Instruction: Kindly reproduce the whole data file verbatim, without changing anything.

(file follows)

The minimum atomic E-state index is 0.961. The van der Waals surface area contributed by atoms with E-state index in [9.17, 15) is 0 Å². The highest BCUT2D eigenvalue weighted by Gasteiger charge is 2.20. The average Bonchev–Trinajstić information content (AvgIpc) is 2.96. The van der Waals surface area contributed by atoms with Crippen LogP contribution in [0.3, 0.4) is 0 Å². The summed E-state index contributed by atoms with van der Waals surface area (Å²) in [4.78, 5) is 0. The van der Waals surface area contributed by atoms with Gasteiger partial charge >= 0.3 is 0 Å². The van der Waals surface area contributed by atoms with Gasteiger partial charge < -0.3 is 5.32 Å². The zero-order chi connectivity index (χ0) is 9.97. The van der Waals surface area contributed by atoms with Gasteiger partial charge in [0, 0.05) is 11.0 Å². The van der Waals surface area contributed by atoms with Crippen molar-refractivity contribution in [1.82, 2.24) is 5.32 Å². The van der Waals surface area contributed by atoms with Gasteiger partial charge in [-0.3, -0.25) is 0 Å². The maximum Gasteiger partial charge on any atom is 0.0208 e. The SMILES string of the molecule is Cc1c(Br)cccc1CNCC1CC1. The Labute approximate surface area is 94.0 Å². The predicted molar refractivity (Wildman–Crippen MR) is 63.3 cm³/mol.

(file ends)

The minimum atomic E-state index is 0.961. The van der Waals surface area contributed by atoms with E-state index in [9.17, 15) is 0 Å². The highest BCUT2D eigenvalue weighted by Gasteiger charge is 2.20. The average Bonchev–Trinajstić information content (AvgIpc) is 2.96. The van der Waals surface area contributed by atoms with Crippen LogP contribution in [0.3, 0.4) is 0 Å². The summed E-state index contributed by atoms with van der Waals surface area (Å²) in [4.78, 5) is 0. The van der Waals surface area contributed by atoms with Gasteiger partial charge >= 0.3 is 0 Å². The van der Waals surface area contributed by atoms with Gasteiger partial charge < -0.3 is 5.32 Å². The zero-order chi connectivity index (χ0) is 9.97. The van der Waals surface area contributed by atoms with Gasteiger partial charge in [0, 0.05) is 11.0 Å². The van der Waals surface area contributed by atoms with Crippen molar-refractivity contribution in [1.82, 2.24) is 5.32 Å². The van der Waals surface area contributed by atoms with Gasteiger partial charge in [-0.3, -0.25) is 0 Å². The maximum Gasteiger partial charge on any atom is 0.0208 e. The SMILES string of the molecule is Cc1c(Br)cccc1CNCC1CC1. The Labute approximate surface area is 94.0 Å². The predicted molar refractivity (Wildman–Crippen MR) is 63.3 cm³/mol.